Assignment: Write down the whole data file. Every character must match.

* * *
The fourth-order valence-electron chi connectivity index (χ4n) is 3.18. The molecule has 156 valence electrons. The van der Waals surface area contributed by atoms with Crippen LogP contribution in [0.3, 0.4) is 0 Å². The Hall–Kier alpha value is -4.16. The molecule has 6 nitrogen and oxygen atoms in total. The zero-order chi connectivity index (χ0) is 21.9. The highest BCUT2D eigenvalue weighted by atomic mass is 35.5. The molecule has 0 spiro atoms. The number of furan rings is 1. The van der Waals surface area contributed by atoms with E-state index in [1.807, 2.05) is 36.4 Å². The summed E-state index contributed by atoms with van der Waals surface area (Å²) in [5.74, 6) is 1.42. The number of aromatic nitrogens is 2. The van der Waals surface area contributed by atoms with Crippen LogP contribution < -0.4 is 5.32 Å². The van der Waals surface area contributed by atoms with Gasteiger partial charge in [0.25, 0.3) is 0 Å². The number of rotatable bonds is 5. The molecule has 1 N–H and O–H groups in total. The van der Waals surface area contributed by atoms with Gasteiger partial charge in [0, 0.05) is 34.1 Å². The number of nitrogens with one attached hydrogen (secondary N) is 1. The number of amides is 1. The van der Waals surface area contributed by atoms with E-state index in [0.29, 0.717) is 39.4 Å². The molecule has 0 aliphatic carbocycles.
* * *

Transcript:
The fourth-order valence-electron chi connectivity index (χ4n) is 3.18. The molecule has 156 valence electrons. The van der Waals surface area contributed by atoms with Crippen LogP contribution in [0.3, 0.4) is 0 Å². The Hall–Kier alpha value is -4.16. The molecule has 6 nitrogen and oxygen atoms in total. The zero-order chi connectivity index (χ0) is 21.9. The highest BCUT2D eigenvalue weighted by atomic mass is 35.5. The molecule has 0 spiro atoms. The number of furan rings is 1. The van der Waals surface area contributed by atoms with E-state index in [1.807, 2.05) is 36.4 Å². The summed E-state index contributed by atoms with van der Waals surface area (Å²) in [5.74, 6) is 1.42. The number of aromatic nitrogens is 2. The van der Waals surface area contributed by atoms with Crippen LogP contribution < -0.4 is 5.32 Å². The van der Waals surface area contributed by atoms with Gasteiger partial charge in [0.25, 0.3) is 0 Å². The number of rotatable bonds is 5. The molecule has 1 N–H and O–H groups in total. The van der Waals surface area contributed by atoms with Gasteiger partial charge in [0, 0.05) is 34.1 Å². The number of nitrogens with one attached hydrogen (secondary N) is 1. The number of amides is 1. The van der Waals surface area contributed by atoms with E-state index in [0.29, 0.717) is 39.4 Å². The molecule has 0 aliphatic carbocycles.